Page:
For example, Mitchell says she would like to replace nurse requirements to take patient vital signs every four hours with wearable devices that can continuously monitor heart rate and respiratory rate, in order to detect conditions such as sepsis, and bring this to the attention of nurses earlier. "It's something I'm just starting to work on, and it is a challenge and somewhat risky to try unproven technology," she says.
Giving radiologists the compliance value proposition
For far too many clinicians, the many compliance initiatives already in place and those being added to the workload just seem a never-ending grind of checking boxes, even though the original intentions of CMS, The Joint Commission, and others to improve clinical quality seem far removed from that box-checking.
Executives push forward anyway, and realize that communicating the why of compliance is just as important, if not more so, than the what.
"At least for our company, what we're most concerned about is the new legislation that is going to tie our pay to performance, so what we're trying to wrap our heads around is how can we position ourselves so that we can maximize our reimbursement from the Merit-Based Incentive Payment System," says Stephen Holtzman, MD, CEO of the 100-employee Radiology Associates of San Luis Obispo in California, and providing imaging services in two area hospitals and four imaging centers.
"One of the changes we've made recently is for all needle-based procedures—whether it's inpatient or outpatient—we follow a detailed safety checklist," Holtzman says. "The concept is that you really want to prevent even the smallest adverse effects. So The Joint Commission really is out there trying to do things to improve quality and patient safety.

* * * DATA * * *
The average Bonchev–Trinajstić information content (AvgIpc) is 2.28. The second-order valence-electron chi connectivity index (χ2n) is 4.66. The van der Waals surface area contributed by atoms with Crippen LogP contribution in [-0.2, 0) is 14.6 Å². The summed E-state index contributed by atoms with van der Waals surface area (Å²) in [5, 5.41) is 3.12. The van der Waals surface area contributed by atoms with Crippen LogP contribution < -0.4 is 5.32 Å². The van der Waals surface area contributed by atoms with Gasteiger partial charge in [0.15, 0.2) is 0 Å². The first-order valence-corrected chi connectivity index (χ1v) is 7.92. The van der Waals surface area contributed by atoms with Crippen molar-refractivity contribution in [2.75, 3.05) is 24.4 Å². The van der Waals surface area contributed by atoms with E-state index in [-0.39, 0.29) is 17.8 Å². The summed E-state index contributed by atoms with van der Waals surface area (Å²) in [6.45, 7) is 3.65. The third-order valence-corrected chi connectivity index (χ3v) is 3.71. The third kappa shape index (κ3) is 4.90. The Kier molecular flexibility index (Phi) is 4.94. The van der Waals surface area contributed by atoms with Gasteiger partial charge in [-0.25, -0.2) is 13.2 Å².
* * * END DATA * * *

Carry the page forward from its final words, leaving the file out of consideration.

"The disconnect is that it's not explained why this needs to happen. It's just a box that you need to check. It's seen as a waste from the perspective of the provider, and they feel that it's taking them away from doing their care. I think The Joint Commission could do themselves, their patients, and their providers a huge favor if they've really invested upfront in explaining the why."
That said, Holtzman says he is "a huge believer in continuous quality improvement." Using technology from Merge Healthcare, the organization's seven radiologists are able to suggest improvements to quality and safety on a daily basis, he says.
These improvements manifest themselves when radiologists, in the midst of reading a case within Radiology Associates' picture archiving and communication system, make suggestions that find their way into the pop-up templates that guide radiologists through the radiology reporting process, Holtzman says.
"There is no such thing as 100% compliance or 100% security, but prudent organizations and people put forth ongoing good-faith effort to be on top of both. The changing and dynamic threat landscape demands it."
"Our target is to implement 10 improvements on our templates every single day," he says. "One of the current PQRS measures that's going to be converted to MIPS is documenting the number of images you take. It's a surrogate for how much radiation exposure the patient receives. You can't sign off on the report unless you've documented the number of images. The requirement is basically to get people thinking about radiation exposure."
Security compliance remains a challenge